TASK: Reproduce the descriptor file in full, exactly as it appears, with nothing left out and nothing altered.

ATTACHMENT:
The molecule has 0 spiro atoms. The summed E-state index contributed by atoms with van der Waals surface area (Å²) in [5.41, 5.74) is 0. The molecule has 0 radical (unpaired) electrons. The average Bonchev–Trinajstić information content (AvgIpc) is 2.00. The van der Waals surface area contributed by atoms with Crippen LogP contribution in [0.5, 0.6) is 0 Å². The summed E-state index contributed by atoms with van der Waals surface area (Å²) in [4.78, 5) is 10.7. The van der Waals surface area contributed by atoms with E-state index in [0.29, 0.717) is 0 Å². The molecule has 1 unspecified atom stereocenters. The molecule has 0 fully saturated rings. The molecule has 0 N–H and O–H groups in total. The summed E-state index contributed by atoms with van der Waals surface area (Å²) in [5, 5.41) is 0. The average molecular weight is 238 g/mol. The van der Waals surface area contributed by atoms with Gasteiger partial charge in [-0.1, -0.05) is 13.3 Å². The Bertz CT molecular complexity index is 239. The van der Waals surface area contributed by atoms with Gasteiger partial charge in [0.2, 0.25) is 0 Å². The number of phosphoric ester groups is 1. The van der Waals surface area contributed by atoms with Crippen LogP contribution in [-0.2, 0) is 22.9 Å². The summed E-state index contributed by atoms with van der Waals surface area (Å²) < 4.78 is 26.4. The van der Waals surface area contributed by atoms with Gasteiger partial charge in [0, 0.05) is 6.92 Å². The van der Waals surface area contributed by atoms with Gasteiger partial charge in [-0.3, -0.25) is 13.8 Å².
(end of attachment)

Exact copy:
The molecule has 0 spiro atoms. The summed E-state index contributed by atoms with van der Waals surface area (Å²) in [5.41, 5.74) is 0. The molecule has 0 radical (unpaired) electrons. The average Bonchev–Trinajstić information content (AvgIpc) is 2.00. The van der Waals surface area contributed by atoms with Crippen LogP contribution in [0.5, 0.6) is 0 Å². The summed E-state index contributed by atoms with van der Waals surface area (Å²) in [4.78, 5) is 10.7. The van der Waals surface area contributed by atoms with E-state index in [0.29, 0.717) is 0 Å². The molecule has 1 unspecified atom stereocenters. The molecule has 0 fully saturated rings. The molecule has 0 N–H and O–H groups in total. The summed E-state index contributed by atoms with van der Waals surface area (Å²) in [5, 5.41) is 0. The average molecular weight is 238 g/mol. The van der Waals surface area contributed by atoms with Gasteiger partial charge in [-0.1, -0.05) is 13.3 Å². The Bertz CT molecular complexity index is 239. The van der Waals surface area contributed by atoms with Gasteiger partial charge in [0.2, 0.25) is 0 Å². The number of phosphoric ester groups is 1. The van der Waals surface area contributed by atoms with Crippen LogP contribution in [-0.2, 0) is 22.9 Å². The summed E-state index contributed by atoms with van der Waals surface area (Å²) < 4.78 is 26.4. The van der Waals surface area contributed by atoms with Gasteiger partial charge in [0, 0.05) is 6.92 Å². The van der Waals surface area contributed by atoms with Gasteiger partial charge in [-0.3, -0.25) is 13.8 Å².